This negative trend was finally reversed by the policies of Shinzo Abe, who recently stepped down as prime minister. From 2013, the nominal economy started to grow and tax revenue started to increase. This was not accompanied by any significant increase in public spending. An increase in the value-added tax (VAT) led to a positive balance. The interest rate on a 10-year government bond has fallen to near zero and the government has recently been buying back its bonds and now hold about 48 percent of national debt.

The Japanese experience shows the importance of maintaining a growth rate above the interest rate by making use of expansionary fiscal policy and monetary policy. Those who worry about high public debt now may see Japan today as an example and overcome any fear of taking on too much.


Why Invoking the “Ruling Right” Will Not Work in a Cover-Up
Wednesday, November 18, 2020
Why Invoking the “Ruling Right” Will Not Work in a Cover-Up

Chang Young-soo, Professor of Constitutional Law at Korea University, in Munhwa Ilbo (November 13, 2020)

Summary by Soomi Hong (Photo credit: IAEA Imagebank)

Why Invoking the “Ruling Right” Will Not Work in a Cover-Up

Although the terrible nuclear incident at Fukushima, Japan, turned public opinion strongly against nuclear power, there was also criticism against throwing out years of research and investment to perfect the technology.

The real turning point, however, came with the release of an audit report on early retirement of Wolseong Nuclear Power Plant I, which found that the economic forecast for the power plant were set too low and that some unfavorable documents had been discarded. These findings cast doubt on the quality of due diligence leading up to the early retirement of the plant and on the integrity of the government.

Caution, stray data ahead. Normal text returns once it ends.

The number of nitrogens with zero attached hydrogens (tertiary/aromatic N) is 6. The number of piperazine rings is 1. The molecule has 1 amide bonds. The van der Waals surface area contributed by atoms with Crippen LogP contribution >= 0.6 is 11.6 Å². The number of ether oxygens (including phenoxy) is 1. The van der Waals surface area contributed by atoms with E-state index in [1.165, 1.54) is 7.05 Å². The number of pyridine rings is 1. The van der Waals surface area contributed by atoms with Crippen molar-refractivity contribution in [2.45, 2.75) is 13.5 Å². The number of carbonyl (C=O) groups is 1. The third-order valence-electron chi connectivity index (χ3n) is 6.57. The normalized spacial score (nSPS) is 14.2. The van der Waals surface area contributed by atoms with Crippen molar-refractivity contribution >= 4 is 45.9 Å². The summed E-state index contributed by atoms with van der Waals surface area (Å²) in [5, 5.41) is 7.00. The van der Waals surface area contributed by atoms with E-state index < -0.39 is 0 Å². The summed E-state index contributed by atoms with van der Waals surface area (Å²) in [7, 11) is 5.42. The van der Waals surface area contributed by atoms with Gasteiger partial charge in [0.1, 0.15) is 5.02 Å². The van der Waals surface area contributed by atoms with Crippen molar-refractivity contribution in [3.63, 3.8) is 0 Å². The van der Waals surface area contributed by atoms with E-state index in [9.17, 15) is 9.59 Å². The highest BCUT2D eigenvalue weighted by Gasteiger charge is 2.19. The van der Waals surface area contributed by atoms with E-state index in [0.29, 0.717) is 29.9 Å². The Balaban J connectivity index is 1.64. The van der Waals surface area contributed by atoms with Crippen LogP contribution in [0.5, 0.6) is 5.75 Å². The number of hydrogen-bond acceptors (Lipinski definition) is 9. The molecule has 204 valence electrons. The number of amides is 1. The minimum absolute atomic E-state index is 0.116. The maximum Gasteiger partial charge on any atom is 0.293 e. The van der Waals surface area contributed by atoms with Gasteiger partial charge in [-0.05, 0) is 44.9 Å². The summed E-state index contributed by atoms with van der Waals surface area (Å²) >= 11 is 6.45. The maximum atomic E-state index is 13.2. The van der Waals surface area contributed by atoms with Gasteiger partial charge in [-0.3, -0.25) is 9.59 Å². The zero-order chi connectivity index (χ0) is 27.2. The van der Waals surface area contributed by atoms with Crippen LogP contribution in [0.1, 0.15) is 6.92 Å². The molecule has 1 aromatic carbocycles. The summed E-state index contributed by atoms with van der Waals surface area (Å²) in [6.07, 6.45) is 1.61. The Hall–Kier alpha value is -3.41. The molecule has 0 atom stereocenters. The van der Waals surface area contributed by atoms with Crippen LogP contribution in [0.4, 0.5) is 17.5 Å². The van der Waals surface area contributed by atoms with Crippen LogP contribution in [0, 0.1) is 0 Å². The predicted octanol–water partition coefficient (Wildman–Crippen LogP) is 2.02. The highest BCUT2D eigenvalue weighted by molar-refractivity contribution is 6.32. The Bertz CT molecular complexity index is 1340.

What has been worse was the administration’s reaction to these findings. Some members of the president’s party accused the Supreme Prosecutor’s Office of being “politically motivated” and labeled the decision regarding the plant’s early retirement to be the “ruling right” of the president. It truly is surprising coming from a party that strongly criticized its predecessor for overstepping its power.

In reality, the executive invokes right to rule only in exceptional cases where due to a critical political situation, legal matters are sidelined in the policy decision-making process. Historically, this right has been executed rarely and with great caution, mostly in national crises involving urgent diplomatic issues. The issue of the power plant is not that grave. Furthermore, citing the ruling right in no way serves as a barrier that fends off investigation. Citizens are left to wonder what the political party is hiding behind its outrageous logic. In any case, once the truth is revealed, those responsible will be held accountable.


Lesson From the Death of a Delivery Man
Monday, November 9, 2020
Lesson From the Death of a Delivery Man

Chang Sok-chu, poet and literary critic, in Segye Ilbo (November 6, 2020)

Summary by Soomi Hong (Photo credit: lamoix)

Lesson From the Death of a Delivery Man

Another delivery man was found dead in his apartment. The cause of the death was overwork and the incident cast yet another spotlight on the brutal reality of the delivery industry where employees work day and night to meet the daily quota of 400 parcels. Although the surge in deliveries is inevitable due to the pandemic, the harsh reality where already 13 workers have lost their lives this year due to overwork is a serious problem that needs to be addressed.